Thursday, September 1, 2011
What Itís All About!
In 2007, Mesabi Range Community College in Virginia, Minnesota, boasted a pitcher who went 11-0 with a 0.65 ERA. That pitcher was all-division, all-state, all-regional and All-American that year. He still did not get drafted. Instead, that pitcher went, with 110 other participants, to an open tryout at the Metrodome.
ďI can still remember those two days like they were yesterday. It started with my friend Justin Hemauer and I heading down towards the Metrodome in a bunch of traffic, trying to find a way around the traffic and then getting lost. So we finally arrived and thought we were going to be late and not be able to get in the doors but luckily right as we got to the gates, they were just filtering in the big crowd. We waited nervously until they told us where our positions would meet and what we would be doing for the try-out. I stepped on the mound with the scout Mark Wilson behind me with the Radar Gun, it just so happen to be that Mr. Wilson had also seen me when I was a senior in high school and was the man who told Coach Scott about me. So I hummed a few pitches and Mr. Wilson asked me a couple of questions and told me to make sure I suit up tomorrow and be back for the second day of try outs. Both my friend Justin and I got called back so we went down the next day an hour early so we wouldn't be late and continued on with the try out. I pitched for two innings. In one of the innings I did really well and the next I kind of struggled, so they threw me in for one more inning. I ended up doing well in the 3rd inning so about a half an hour later, Mr. Wilson called me over and asked if I would like to sign with the Twins and head down to Spring Training. I agreed in an instant!Ē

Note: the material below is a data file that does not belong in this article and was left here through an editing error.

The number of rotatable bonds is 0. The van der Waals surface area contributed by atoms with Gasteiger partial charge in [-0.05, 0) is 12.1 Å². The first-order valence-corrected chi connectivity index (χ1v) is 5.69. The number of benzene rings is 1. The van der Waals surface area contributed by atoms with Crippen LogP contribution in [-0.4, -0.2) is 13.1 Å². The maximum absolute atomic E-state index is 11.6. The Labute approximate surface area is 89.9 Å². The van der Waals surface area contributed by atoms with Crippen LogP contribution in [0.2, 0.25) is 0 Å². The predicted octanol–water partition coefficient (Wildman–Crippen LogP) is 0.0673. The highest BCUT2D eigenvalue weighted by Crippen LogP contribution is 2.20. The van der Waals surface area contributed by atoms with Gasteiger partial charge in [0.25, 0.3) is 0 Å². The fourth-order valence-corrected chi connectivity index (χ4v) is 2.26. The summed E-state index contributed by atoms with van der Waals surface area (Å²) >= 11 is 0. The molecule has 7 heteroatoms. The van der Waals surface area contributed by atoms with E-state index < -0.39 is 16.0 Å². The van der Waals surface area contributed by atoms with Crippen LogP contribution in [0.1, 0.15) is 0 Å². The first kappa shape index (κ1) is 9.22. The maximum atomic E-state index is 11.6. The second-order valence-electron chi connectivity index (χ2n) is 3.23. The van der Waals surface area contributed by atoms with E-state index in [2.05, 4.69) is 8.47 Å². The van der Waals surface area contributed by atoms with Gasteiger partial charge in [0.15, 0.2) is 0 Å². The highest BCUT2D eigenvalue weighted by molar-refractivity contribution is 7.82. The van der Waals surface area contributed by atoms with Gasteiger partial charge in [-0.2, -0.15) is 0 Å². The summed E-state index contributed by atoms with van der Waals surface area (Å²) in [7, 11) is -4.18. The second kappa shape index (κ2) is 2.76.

Last night, just over four years later, a 24-year-old Mark Hamburger pitched a 1-2-3 ninth inning for the Texas Rangers against the Tampa Bay Rays. John Jaso grounded out to 1B. Sean Rodriguez flew out to center field. Desmond Jennings grounded out to shortstop. He needed just 15 pitches and 11 of them were strikes.
If I were capable of being more cynical, I might say that Hamburger has already been productive as a washed-up Eddie Guardado was for the Twins in September of 2008. That wasnít nice, but Twins fans who are always looking for the negative will recall that nearly three years ago the Twins received Guardado in exchange for Hamburger who was Elizabethtonís closer at the time. In fact, the E-Twins were just completing the regular season, but as their playoffs were starting, their closer could only watch before heading to Clinton, Iowa, the Midwest League affiliate of the Rangers.
At that time, I thought that the trade made sense for both times, but I acknowledge that a 21-year-old who throws 96 mph is certainly intriguing. Hamburger has gradually, but now quickly, moved up the Rangersí ladder. He ended the 2010 season in Double-A, but the Rangers decided not to protect him on their 40 man roster. I begged (via blog) for the Twins to draft him because of the bullpen question marks looking to 2011. Hamburger went unselected in the Rule 5 draft and returned to Double-A to start this season. †He made 11 relief appearances before being promoted to AA. At the time, he told me he was very excited, now just one step away from living the dream of being a big leaguer.